In our Parsha, Jacob blesses Joseph with the following words,
בֵּ֤ן פֹּרָת֙ יוֹסֵ֔ף בֵּ֥ן פֹּרָ֖ת עֲלֵי־עָ֑יִן
A fruitful bough is Joseph, a fruitful bough over a spring…
What does this cryptic verse mean?
Rav Yitzchak Hutner, the charismatic head of my yeshiva, Yeshivas Rabbi Chaim Berlin, formulated many novel insights into the Torah and the Festivals and they were committed to writing in a series of books entitled Pachad Yitzchak. The set is considered a classic of innovative Jewish thought.
In one of his famous pieces, he explains this enigmatic verse;
“A fruitful bough is Joseph, a fruitful bough over a spring…”
Hutner explains that Joseph is an unusual character, because while he’s certainly one of the 12 sons of Jacob, he’s also a father to two tribes of Israel, Ephraim and Menashe. Therefore, Joseph is a bit of both, a tribe and a patriarch. Being a Patriarch though means bequeathing something to the Jewish people; what is Joseph’s gift to the Jewish people?
Rav Hutner says that Abraham’s patrimony to us was Judaism itself, as he’s the first proponent of a Jewish way of life. Isaac was the first person born Jewish from two Jewish parents, who grew up in a Jewish home, completely in a Jewish context.
However, one could still choose not to be Jewish as his son, Esau, did.
Jacob, the father of our people, become “Der Erster falfallener”, where it’s too late anymore. Jacob’s children are irrevocably Jewish. He is the ur-father.
Nonetheless, there was still a way out, a weakness in the format, as Jewish souls could still be lost through intermarriage,
It is Joseph who closes this loophole. When he refrained from adultery with the wife of Potifar, he passed on the ability to resist intimate temptation to his children and to all of the Jewish people, and this is why it says,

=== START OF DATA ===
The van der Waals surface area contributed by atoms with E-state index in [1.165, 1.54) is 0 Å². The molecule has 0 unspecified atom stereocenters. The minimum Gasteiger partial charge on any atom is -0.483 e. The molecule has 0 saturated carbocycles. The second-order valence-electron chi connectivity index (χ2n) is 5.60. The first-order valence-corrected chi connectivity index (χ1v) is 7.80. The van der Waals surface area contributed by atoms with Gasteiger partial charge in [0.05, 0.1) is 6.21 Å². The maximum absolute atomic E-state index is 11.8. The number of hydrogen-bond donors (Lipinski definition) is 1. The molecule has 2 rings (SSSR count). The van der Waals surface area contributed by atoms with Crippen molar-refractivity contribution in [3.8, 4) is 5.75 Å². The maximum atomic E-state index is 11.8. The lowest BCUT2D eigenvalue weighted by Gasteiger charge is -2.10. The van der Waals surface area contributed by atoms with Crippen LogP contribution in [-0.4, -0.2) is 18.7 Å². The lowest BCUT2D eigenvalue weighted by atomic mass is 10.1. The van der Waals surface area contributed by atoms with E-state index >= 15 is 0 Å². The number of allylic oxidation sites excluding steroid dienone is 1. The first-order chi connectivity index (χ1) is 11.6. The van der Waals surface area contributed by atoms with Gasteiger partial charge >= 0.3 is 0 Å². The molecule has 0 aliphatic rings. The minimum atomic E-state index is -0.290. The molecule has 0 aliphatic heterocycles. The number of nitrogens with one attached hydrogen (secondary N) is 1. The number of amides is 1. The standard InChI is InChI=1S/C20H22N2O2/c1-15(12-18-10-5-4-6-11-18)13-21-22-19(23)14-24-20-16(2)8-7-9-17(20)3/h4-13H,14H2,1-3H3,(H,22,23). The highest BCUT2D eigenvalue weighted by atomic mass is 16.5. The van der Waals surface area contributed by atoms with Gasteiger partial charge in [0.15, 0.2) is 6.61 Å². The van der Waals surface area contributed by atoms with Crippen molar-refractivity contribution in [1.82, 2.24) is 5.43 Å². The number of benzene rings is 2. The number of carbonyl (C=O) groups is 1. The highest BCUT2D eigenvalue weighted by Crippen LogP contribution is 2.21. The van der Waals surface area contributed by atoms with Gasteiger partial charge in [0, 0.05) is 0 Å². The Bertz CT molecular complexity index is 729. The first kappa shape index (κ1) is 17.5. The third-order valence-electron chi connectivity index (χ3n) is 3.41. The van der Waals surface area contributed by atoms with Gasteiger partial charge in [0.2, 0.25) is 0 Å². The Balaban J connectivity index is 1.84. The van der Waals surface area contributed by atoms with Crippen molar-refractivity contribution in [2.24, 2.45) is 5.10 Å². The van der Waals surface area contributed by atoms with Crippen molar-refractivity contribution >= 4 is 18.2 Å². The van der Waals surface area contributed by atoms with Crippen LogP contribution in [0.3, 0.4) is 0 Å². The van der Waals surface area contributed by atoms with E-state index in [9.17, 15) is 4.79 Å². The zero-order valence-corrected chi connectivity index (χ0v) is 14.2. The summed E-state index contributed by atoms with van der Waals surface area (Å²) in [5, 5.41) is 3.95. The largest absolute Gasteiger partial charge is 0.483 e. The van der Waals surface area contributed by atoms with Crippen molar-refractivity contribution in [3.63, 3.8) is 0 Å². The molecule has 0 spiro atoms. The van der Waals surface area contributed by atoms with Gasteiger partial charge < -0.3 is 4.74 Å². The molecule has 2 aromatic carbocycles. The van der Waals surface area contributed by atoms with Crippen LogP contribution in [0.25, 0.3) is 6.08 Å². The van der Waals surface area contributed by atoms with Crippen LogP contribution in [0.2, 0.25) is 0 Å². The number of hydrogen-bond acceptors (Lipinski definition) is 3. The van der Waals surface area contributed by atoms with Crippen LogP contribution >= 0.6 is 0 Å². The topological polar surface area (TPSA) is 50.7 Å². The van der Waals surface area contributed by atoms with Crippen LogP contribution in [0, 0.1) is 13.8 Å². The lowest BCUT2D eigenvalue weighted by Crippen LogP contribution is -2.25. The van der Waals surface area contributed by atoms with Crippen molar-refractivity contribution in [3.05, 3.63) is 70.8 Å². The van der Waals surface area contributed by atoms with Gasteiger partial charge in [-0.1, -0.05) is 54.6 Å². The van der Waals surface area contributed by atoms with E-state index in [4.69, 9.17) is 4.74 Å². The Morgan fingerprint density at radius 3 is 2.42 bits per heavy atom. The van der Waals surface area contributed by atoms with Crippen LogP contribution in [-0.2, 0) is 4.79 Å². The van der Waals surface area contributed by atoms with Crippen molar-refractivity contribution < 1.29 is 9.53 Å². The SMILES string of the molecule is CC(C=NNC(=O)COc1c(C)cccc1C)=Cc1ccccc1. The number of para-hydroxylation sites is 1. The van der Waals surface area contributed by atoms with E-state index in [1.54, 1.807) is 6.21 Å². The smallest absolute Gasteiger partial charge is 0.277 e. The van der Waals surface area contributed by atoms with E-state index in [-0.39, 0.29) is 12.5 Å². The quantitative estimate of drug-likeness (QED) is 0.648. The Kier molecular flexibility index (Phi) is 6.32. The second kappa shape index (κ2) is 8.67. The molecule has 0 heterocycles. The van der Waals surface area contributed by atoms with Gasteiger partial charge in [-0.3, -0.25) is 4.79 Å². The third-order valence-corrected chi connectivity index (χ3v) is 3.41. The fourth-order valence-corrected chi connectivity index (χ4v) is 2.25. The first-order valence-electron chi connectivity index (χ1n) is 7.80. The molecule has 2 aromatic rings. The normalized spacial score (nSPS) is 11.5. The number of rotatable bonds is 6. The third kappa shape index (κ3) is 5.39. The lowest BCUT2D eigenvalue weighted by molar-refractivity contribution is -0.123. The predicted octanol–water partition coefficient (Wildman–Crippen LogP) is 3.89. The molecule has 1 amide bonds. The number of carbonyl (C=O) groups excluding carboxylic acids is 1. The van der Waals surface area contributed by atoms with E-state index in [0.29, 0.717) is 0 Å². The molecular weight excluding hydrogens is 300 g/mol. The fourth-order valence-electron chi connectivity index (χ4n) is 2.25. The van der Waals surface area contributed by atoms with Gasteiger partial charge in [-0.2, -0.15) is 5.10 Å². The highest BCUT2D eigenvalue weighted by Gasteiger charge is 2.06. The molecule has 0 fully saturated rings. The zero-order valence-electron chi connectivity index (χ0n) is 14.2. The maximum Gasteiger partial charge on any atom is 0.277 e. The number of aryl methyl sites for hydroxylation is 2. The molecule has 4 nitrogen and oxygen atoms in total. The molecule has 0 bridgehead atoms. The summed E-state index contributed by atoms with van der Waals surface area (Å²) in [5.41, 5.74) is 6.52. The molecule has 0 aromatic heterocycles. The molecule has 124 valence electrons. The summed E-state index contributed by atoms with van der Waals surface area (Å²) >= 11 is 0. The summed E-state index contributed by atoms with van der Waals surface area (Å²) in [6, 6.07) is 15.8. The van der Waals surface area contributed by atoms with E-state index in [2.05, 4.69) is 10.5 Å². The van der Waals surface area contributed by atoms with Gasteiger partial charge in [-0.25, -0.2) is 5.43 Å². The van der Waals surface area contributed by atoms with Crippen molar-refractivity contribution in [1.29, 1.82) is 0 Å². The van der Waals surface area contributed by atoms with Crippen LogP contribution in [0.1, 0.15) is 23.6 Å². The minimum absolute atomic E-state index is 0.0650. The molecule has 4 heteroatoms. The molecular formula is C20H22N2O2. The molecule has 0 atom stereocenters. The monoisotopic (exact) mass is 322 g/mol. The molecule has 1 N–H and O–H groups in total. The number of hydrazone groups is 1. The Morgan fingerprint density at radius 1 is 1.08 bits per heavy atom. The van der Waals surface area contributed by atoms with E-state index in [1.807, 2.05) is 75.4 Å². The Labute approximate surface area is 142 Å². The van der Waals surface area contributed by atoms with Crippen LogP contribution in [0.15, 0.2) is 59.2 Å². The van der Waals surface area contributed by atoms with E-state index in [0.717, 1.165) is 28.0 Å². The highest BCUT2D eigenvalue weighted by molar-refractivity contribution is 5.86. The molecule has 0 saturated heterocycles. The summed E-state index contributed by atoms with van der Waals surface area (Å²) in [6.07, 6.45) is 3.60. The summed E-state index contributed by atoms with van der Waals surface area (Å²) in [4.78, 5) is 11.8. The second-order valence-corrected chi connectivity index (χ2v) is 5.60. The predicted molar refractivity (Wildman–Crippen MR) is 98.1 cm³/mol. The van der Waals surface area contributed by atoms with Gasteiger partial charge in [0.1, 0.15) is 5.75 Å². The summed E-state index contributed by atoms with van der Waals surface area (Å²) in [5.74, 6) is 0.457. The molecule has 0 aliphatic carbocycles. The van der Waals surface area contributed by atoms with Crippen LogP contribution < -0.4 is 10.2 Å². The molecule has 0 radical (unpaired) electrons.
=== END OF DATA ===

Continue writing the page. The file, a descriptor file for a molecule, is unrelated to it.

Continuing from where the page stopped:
“A fruitful bough is Joseph” for he protects the fruit, the Jewish future.
Now this was a deep and intriguing insight when I first heard it, but I had my reservations.
First of all, intermarriage is common. Perhaps not so much among the Orthodox, but they’re not the only Jews. He clearly did not bequeath anything of lasting impact to this people if intermarriage is currently at 70%.
Secondly, this understanding of the verse is not credible, for look what happened to Joseph’s actual descendants! Achav, the King of Israel (descended from Ephraim) intermarried with the Phoenician Princess Jezebel. She was the second most evil Queen in the Bible, next to her daughter, Atalyah. When Achav married Jezebel, she introduced her foreign idolatry into Israel. This is what led them to stray from God and ultimately be exiled by the Assyrians and lost from the Jewish destiny.
Rav Hutner had to be wrong, as the unique gift of Joseph was not only lost on his own descendants but also among the Jewish people as well.
What exacerbated this question for me even more was the surplus of blessings bestowed upon Joseph by Jacob in our parsha and by Moshe at the end of Deuteronomy:
Genesis 49:22-26 A fruitful bough is Joseph, a fruitful bough over a spring, the women, each one strode along to see him. They heaped bitterness upon him and became quarrelsome; yea, archers despised him. But his bow was strongly established, and his arms were gilded from the hands of the Mighty One of Jacob; from there he sustained the rock of Israel, from the God of your father, and He will help you, and with the Almighty, and He will bless you [with] the blessings of the heavens above, the blessings of the deep, lying below, the blessings of father and mother.The blessings of your father surpassed the blessings of my parents, the ends of the everlasting hills. May they come to Joseph’s head and to the crown (of the head) of the one who was separated from his brothers.